I’ve never really felt that I’ve been part of the music industry. I’ve just been doing my own thing throughout the years. I’ve never gone down that path where I think my music is gonna be the next big thing or wanted to be a part of a big agency or whatever. I’m sure it could help in some cases to get some more promotion or maybe to get your name out there. I’ve always made music that will stay underground and probably never will hit it big. But I’m really happy with that I would be really uncomfortable if it did.

Many people ask me why I don’t tour or why I don’t do this and that because that’s what bands do. Well, I’m not a band and I have no need to be in the spotlight or on a stage. I feel really awkward on a stage and it’s nothing I want to do just because that’s what everyone else is doing. I really love making music and there has never been any money involved in what I’m doing. I’ve been approached a few times from other bands that like my sound and they’ve asked me if I wanted to produce them and so on. I rarely say yes to this but I have been working with a few bands lately.

These days I feel like many bands or artists care more about their posts and likes on Instagram or other social media instead of actually spending more time to write better music. I just want to make music as good as I can so I’ll leave the fame and fortune to other artists. I won’t be in their way haha.

Can you still recall the moment music became important to you? What happened?

One of my first big musical memories as a kid, was when I discovered my Dads collection of 7-inches in our basement.


Until then I’d basically listen to whatever my sister had in her room next to me, which was a lot of 80s music. She is 7 years older than me so I’d borrow cassettes from her. I still like a lot of the music from the 80s but once I discovered those 7-inches from the 60s my whole world changed.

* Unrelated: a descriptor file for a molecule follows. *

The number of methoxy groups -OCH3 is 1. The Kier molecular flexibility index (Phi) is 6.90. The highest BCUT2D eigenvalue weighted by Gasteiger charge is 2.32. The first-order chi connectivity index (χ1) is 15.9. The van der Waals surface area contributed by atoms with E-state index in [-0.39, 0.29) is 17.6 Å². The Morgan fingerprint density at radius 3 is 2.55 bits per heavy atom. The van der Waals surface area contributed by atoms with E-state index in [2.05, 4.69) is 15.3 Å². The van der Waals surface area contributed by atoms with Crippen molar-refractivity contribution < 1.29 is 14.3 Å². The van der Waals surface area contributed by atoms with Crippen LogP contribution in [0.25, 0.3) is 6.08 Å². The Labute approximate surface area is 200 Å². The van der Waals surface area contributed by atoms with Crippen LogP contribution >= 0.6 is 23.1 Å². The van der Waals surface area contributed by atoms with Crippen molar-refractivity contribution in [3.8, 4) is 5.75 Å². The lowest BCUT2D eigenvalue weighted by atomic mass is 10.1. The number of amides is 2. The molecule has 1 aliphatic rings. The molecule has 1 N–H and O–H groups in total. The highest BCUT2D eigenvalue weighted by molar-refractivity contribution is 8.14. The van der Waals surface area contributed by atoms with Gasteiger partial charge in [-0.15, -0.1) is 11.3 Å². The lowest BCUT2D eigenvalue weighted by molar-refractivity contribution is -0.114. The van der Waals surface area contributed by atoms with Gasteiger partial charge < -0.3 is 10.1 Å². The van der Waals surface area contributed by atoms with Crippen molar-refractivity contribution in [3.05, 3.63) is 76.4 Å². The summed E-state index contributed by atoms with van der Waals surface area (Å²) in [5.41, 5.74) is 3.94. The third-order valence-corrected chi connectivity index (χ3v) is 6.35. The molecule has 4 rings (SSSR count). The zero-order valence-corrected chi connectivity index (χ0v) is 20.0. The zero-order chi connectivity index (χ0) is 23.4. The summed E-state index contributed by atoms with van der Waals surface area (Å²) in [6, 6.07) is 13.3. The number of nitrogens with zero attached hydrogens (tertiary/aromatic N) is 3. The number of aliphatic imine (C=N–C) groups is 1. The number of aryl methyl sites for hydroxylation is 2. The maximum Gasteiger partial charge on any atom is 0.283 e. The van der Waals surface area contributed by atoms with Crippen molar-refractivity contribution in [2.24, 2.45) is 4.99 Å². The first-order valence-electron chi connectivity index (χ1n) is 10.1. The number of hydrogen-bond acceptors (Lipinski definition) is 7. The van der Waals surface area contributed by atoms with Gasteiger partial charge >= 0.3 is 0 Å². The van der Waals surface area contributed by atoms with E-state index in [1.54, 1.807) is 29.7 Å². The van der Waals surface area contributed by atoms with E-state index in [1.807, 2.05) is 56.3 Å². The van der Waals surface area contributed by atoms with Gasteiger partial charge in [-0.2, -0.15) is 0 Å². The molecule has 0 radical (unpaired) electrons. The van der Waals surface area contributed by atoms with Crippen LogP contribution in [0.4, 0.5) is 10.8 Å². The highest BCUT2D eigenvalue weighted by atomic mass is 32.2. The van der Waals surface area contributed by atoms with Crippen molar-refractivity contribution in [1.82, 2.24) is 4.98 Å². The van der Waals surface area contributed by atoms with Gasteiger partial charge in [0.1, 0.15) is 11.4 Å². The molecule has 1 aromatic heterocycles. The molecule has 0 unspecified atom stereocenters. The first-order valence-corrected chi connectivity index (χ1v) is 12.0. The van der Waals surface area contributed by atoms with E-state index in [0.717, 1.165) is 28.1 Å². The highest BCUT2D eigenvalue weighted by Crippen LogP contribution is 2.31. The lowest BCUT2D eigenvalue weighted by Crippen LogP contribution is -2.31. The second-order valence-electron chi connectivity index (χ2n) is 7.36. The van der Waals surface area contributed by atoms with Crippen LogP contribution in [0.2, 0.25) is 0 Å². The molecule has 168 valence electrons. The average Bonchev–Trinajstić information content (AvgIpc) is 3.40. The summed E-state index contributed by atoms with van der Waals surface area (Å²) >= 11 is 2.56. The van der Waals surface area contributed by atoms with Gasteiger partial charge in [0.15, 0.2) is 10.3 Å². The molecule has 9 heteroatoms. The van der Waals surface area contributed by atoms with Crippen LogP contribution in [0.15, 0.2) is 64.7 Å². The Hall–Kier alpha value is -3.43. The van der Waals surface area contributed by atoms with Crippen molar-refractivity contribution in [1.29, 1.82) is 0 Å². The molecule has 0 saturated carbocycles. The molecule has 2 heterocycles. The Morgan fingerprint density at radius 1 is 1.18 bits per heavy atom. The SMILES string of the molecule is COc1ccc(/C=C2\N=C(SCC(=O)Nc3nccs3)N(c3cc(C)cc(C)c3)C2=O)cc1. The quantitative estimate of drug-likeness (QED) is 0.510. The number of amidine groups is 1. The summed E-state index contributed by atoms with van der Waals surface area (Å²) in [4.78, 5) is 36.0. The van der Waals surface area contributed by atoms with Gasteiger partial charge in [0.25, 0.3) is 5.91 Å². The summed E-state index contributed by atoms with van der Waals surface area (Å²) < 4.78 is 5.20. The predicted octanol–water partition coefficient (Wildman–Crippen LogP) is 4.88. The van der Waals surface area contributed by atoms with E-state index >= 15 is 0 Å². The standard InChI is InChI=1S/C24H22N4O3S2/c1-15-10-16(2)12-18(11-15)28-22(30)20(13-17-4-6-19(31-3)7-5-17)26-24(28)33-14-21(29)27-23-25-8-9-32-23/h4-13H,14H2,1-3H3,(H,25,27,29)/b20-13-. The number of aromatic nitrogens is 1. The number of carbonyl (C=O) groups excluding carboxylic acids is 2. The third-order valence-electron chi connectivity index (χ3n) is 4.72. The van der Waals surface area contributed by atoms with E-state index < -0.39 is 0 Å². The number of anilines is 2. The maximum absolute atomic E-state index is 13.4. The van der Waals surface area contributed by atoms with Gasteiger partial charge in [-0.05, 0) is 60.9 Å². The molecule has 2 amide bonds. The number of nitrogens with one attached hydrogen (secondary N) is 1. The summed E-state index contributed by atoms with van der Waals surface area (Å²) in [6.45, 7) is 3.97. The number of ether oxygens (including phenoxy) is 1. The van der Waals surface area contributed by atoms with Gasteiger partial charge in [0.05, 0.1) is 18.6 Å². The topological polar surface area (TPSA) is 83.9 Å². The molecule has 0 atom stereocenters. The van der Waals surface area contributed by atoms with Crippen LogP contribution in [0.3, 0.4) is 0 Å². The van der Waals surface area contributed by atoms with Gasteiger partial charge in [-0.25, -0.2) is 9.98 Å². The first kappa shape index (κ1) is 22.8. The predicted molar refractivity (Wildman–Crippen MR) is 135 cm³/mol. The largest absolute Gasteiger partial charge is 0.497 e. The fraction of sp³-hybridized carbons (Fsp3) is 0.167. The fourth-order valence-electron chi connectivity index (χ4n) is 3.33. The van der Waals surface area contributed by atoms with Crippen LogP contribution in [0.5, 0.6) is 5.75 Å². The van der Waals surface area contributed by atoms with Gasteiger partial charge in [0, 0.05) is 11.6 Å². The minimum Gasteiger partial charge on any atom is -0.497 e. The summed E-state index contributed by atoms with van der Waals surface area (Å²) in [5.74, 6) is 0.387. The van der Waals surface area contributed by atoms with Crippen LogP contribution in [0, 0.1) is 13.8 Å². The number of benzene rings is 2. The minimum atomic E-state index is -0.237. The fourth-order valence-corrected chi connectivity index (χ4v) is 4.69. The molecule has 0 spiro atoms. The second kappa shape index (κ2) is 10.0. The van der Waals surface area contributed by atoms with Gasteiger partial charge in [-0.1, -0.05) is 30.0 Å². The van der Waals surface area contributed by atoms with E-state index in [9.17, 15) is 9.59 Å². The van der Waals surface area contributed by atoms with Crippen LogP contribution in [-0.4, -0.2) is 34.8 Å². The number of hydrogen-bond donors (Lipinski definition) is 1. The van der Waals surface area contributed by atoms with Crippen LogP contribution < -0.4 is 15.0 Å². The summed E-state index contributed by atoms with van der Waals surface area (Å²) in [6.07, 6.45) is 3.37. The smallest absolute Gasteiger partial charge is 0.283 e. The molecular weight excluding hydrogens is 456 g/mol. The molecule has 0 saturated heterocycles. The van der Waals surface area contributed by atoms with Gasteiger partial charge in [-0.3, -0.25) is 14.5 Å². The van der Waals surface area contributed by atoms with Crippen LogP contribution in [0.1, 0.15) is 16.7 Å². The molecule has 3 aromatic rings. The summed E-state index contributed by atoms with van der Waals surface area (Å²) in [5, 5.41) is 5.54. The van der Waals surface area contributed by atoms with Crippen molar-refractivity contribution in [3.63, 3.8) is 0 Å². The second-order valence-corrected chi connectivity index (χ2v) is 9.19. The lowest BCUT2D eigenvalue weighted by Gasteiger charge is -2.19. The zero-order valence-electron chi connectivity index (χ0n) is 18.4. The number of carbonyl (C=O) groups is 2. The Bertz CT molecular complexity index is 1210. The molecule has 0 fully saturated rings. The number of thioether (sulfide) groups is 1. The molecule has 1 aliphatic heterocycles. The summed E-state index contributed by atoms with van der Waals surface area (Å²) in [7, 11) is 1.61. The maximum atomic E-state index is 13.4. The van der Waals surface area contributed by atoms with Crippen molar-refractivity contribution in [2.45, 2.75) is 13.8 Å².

Our record player wasn’t working so we bought a new needle and I started to go through them one by one. There was a lot of horrible music as well, like Swedish and Norwegian dance acts with accordion and funny haircuts. But then I discovered The Shadows and The Beach Boys and I couldn’t stop listening to them. I was so fascinated with The Shadows having no vocals but could still tell a story by playing only instruments. And those harmonies from The Beach Boys. Both bands still inspire me today!


What’s up for the rest of the year?


I will probably record a song or two with Caddy but right now I need a break from it. The album is out so I just need to something else. I really want to record some heavier songs, I kinda miss the time when I played in punk rock bands. Not necessarily the band itself but the music.

I’m also producing an indie-pop band called Family Values from Oslo, we are in the final stages of releasing what could become an album. I’m also working with some other bands in the studio now and then. I also want to pick up my electronica project. I need to do a totally different music genre once I’ve spent so much time working on pop productions. I get really easily bored and I need to have that balance to keep things interesting.

(Thanks Don) Read the I Don’t Hear A Single review here